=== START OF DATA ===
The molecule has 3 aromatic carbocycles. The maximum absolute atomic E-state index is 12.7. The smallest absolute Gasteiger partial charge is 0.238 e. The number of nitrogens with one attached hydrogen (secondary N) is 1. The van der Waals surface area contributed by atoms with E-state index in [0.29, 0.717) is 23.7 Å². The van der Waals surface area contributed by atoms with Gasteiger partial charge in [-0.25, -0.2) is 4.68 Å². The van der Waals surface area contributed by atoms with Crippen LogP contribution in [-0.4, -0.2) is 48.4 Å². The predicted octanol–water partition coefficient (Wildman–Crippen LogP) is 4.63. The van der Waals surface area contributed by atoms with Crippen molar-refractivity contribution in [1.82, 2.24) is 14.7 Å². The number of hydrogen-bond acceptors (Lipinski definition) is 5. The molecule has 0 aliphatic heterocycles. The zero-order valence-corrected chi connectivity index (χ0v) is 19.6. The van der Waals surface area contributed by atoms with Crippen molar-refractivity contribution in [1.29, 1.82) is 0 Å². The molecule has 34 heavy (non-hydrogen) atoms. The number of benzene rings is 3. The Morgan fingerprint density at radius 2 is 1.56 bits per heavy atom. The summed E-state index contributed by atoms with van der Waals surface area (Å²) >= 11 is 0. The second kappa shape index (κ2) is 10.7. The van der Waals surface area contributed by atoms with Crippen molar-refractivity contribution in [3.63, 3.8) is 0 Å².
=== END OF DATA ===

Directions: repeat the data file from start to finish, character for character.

The molecule has 3 aromatic carbocycles. The maximum absolute atomic E-state index is 12.7. The smallest absolute Gasteiger partial charge is 0.238 e. The number of nitrogens with one attached hydrogen (secondary N) is 1. The van der Waals surface area contributed by atoms with E-state index in [0.29, 0.717) is 23.7 Å². The van der Waals surface area contributed by atoms with Gasteiger partial charge in [-0.25, -0.2) is 4.68 Å². The van der Waals surface area contributed by atoms with Crippen LogP contribution in [-0.4, -0.2) is 48.4 Å². The predicted octanol–water partition coefficient (Wildman–Crippen LogP) is 4.63. The van der Waals surface area contributed by atoms with Crippen molar-refractivity contribution in [1.82, 2.24) is 14.7 Å². The number of hydrogen-bond acceptors (Lipinski definition) is 5. The molecule has 0 aliphatic heterocycles. The zero-order valence-corrected chi connectivity index (χ0v) is 19.6. The van der Waals surface area contributed by atoms with Crippen molar-refractivity contribution in [1.29, 1.82) is 0 Å². The molecule has 34 heavy (non-hydrogen) atoms. The number of benzene rings is 3. The Morgan fingerprint density at radius 2 is 1.56 bits per heavy atom. The summed E-state index contributed by atoms with van der Waals surface area (Å²) >= 11 is 0. The second kappa shape index (κ2) is 10.7. The van der Waals surface area contributed by atoms with Crippen molar-refractivity contribution in [3.63, 3.8) is 0 Å².